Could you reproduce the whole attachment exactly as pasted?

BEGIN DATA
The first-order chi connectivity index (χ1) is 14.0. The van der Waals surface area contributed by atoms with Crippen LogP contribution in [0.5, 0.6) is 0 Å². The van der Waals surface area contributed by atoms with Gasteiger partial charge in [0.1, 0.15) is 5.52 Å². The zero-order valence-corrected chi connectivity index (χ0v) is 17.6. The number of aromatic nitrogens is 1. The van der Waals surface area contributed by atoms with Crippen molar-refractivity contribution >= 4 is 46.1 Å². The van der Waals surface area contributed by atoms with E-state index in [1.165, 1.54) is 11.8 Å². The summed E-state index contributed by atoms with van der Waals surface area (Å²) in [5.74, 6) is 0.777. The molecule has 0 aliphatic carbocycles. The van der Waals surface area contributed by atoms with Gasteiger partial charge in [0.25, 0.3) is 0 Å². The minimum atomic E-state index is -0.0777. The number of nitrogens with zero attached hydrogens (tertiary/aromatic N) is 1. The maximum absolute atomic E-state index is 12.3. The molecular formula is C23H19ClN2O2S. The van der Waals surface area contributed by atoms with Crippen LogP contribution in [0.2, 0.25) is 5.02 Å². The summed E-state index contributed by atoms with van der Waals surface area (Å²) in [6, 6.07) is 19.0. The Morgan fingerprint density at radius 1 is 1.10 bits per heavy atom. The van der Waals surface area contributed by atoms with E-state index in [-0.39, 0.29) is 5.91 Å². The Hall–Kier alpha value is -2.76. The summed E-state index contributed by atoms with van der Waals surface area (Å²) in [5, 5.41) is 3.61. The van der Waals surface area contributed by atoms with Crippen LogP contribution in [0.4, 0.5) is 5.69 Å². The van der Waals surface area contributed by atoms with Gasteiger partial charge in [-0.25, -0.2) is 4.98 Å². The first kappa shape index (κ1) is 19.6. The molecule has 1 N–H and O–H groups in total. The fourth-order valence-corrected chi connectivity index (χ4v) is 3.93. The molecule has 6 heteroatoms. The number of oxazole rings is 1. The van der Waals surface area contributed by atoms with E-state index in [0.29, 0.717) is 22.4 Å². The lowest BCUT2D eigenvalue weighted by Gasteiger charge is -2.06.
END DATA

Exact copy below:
The first-order chi connectivity index (χ1) is 14.0. The van der Waals surface area contributed by atoms with Crippen LogP contribution in [0.5, 0.6) is 0 Å². The van der Waals surface area contributed by atoms with Gasteiger partial charge in [0.1, 0.15) is 5.52 Å². The zero-order valence-corrected chi connectivity index (χ0v) is 17.6. The number of aromatic nitrogens is 1. The van der Waals surface area contributed by atoms with Crippen molar-refractivity contribution >= 4 is 46.1 Å². The van der Waals surface area contributed by atoms with E-state index in [1.165, 1.54) is 11.8 Å². The summed E-state index contributed by atoms with van der Waals surface area (Å²) in [5.74, 6) is 0.777. The molecule has 0 aliphatic carbocycles. The van der Waals surface area contributed by atoms with Gasteiger partial charge in [0.25, 0.3) is 0 Å². The minimum atomic E-state index is -0.0777. The number of nitrogens with zero attached hydrogens (tertiary/aromatic N) is 1. The maximum absolute atomic E-state index is 12.3. The molecular formula is C23H19ClN2O2S. The van der Waals surface area contributed by atoms with Crippen LogP contribution in [0.2, 0.25) is 5.02 Å². The summed E-state index contributed by atoms with van der Waals surface area (Å²) in [6, 6.07) is 19.0. The Morgan fingerprint density at radius 1 is 1.10 bits per heavy atom. The van der Waals surface area contributed by atoms with E-state index in [-0.39, 0.29) is 5.91 Å². The Hall–Kier alpha value is -2.76. The summed E-state index contributed by atoms with van der Waals surface area (Å²) in [5, 5.41) is 3.61. The van der Waals surface area contributed by atoms with Crippen LogP contribution in [0.4, 0.5) is 5.69 Å². The van der Waals surface area contributed by atoms with Gasteiger partial charge in [-0.25, -0.2) is 4.98 Å². The first kappa shape index (κ1) is 19.6. The molecule has 1 N–H and O–H groups in total. The fourth-order valence-corrected chi connectivity index (χ4v) is 3.93. The molecule has 6 heteroatoms. The number of oxazole rings is 1. The van der Waals surface area contributed by atoms with E-state index in [0.29, 0.717) is 22.4 Å². The lowest BCUT2D eigenvalue weighted by Gasteiger charge is -2.06.